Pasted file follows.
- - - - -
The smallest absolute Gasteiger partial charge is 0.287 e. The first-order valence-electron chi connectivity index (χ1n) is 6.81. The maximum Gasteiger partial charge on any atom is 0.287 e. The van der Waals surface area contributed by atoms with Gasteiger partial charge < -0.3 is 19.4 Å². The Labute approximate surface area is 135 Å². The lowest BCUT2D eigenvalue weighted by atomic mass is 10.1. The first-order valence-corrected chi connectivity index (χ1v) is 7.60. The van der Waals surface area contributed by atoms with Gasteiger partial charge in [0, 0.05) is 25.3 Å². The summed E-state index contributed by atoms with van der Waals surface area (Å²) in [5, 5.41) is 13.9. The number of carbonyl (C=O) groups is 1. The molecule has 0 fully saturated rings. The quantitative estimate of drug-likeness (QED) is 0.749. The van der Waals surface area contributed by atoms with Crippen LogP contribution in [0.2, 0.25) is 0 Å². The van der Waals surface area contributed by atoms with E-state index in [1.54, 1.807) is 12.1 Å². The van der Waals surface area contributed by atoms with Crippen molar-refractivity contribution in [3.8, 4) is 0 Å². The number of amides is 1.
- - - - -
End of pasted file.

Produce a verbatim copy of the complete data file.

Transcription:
The smallest absolute Gasteiger partial charge is 0.287 e. The first-order valence-electron chi connectivity index (χ1n) is 6.81. The maximum Gasteiger partial charge on any atom is 0.287 e. The van der Waals surface area contributed by atoms with Gasteiger partial charge < -0.3 is 19.4 Å². The Labute approximate surface area is 135 Å². The lowest BCUT2D eigenvalue weighted by atomic mass is 10.1. The first-order valence-corrected chi connectivity index (χ1v) is 7.60. The van der Waals surface area contributed by atoms with Gasteiger partial charge in [0, 0.05) is 25.3 Å². The summed E-state index contributed by atoms with van der Waals surface area (Å²) in [5, 5.41) is 13.9. The number of carbonyl (C=O) groups is 1. The molecule has 0 fully saturated rings. The quantitative estimate of drug-likeness (QED) is 0.749. The van der Waals surface area contributed by atoms with Crippen LogP contribution in [0.2, 0.25) is 0 Å². The van der Waals surface area contributed by atoms with E-state index in [1.54, 1.807) is 12.1 Å². The van der Waals surface area contributed by atoms with Crippen molar-refractivity contribution in [3.8, 4) is 0 Å². The number of amides is 1.